Richmond (Virginia, United States), 18 April 2013, Art Media Agency (AMA). Initially presented at the Montreal Museum of Fine Arts, the exhibition titled “Pop Art and Beyond: Tom Wesselmann” is currently set at the Virginia Museum of Fine Arts in Richmond, from 6 April 2013 to 28 January 2014. Famous for his “Great American Nude” series, American painter Tom Wesselmann (1931-2004) is commonly considered as one of the key figures of the avant-garde movement of American Pop Art. Along with his contemporaries Andy Warhol, Roy Lichtenstein and James Rosenquist, he contributed to the launching of this new movement by using materials and images from popular daily culture. However, no retrospective has been devoted to any of them in North America. Wesselmann explores the recurrent themes of the world of art in his days: the interpretation of art history, the status of images, the relation between art, industry and technology, and the ideals of American...

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Greedy Heist for Valuable Antiquities

Boston, 7 March 2012, Art Media Agency (AMA). Anthony Amore, head of security at the Isabelle Stewart Gardner Museum in Boston for over six years and longtime investigator, held a conference last weekend concerning the theft of works of art. Antiquities in particular have recently been stolen in large numbers. Three important heists of antiquities were reported over the course of the last six years. In February 2012, the Olympia Museum in Athens was victim to a particularly violent theft in which a security guard was tied up at gunpoint and glass exhibition cases were smashed, according to ARTFIXdaily. In total, 77 works were stolen, most of which were bronze and pottery figurines, vases, and lamps. In January this year, the Athens National Gallery was victim to the theft of a Mondrian and a Picasso.  At the museum of Fine Arts in Montreal, a theft in October 2011 of two archeological pieces worth hundreds of thousands of dollars was only recently made public. The biggest heist of works of art to ever occur took place on 18 March 1990 at the Gardner Museum.  Thirteen works were stolen, including three Rembrandts and five drawings by French impressionist Edgar Degas. The total value of these works is estimated at half a billion dollars. The theft and loss of antiquities and works of all genres are recorded at the London Art Loss Register, a computerised international database providing information on works of art, antiquities, and...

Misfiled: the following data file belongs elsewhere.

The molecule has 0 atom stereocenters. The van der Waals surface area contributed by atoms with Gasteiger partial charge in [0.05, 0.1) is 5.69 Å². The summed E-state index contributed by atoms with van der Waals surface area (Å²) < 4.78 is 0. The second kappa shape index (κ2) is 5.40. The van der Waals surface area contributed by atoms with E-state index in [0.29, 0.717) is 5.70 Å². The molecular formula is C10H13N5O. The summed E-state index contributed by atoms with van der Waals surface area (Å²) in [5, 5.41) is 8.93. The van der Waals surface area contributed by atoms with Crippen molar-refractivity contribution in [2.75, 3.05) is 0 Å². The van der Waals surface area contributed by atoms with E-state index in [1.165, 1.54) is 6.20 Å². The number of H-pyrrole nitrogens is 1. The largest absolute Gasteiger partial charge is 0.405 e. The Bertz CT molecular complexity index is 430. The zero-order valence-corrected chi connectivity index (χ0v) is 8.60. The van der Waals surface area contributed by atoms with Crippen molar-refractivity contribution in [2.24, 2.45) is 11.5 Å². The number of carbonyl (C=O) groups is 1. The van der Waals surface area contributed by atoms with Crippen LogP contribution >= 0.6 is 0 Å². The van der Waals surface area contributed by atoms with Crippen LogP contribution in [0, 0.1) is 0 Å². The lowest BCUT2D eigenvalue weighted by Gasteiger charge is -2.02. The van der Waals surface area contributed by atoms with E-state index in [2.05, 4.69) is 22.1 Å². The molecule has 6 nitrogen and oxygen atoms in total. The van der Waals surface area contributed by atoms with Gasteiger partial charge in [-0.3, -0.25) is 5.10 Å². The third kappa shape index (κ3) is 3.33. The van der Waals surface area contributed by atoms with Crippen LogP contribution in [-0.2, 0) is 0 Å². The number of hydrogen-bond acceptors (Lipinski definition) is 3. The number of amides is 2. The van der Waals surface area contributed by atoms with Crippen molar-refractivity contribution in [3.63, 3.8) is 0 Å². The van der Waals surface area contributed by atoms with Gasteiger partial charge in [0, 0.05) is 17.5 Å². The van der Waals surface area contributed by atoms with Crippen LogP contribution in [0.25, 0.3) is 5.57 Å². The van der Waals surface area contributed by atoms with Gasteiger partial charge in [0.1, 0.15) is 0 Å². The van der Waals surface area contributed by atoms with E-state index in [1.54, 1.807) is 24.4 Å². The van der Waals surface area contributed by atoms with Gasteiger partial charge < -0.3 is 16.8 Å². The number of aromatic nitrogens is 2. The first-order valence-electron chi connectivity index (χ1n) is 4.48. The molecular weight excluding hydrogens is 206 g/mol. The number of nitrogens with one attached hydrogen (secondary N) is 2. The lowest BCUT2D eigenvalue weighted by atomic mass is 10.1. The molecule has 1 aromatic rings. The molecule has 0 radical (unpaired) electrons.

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Works stolen from museum in Montreal

Montreal, 17 February 2012, Art Media Agency (AMA). A Persian bas-relief, worth hundreds of thousands of dollars, and a marble head, worth tens of thousands of dollars, were stolen from the Montreal Museum of Fine Arts (MMFA) on 26 October 2011. The two works, both dating back to the Roman Empire, disappeared from the Exhibition Hall of Mesopotamian Antiquities on the first floor of the Hornstein pavilion just hours after its opening. This took place nearly four months ago. The enquiry is ongoing and the works are being actively searched for. To avoid compromising the process, news of the theft had not been made public until now. AXA Art, the insurance company that covers the objects in the museum in Montreal, has recently launched an appeal for witnesses. The CCTV cameras captured footage of a man.  He appears to be around thirty years old and around 1.7m in height. The images in question were made public at the start of the week. Danielle Champage, a spokesperson for MMFA, announced that security had been tightened in certain parts of the museum since the theft, and the insurance company has decided to offer a reward of $10,000 to whosoever may identify the man filmed, as well as a substantial sum in exchange for the return of the...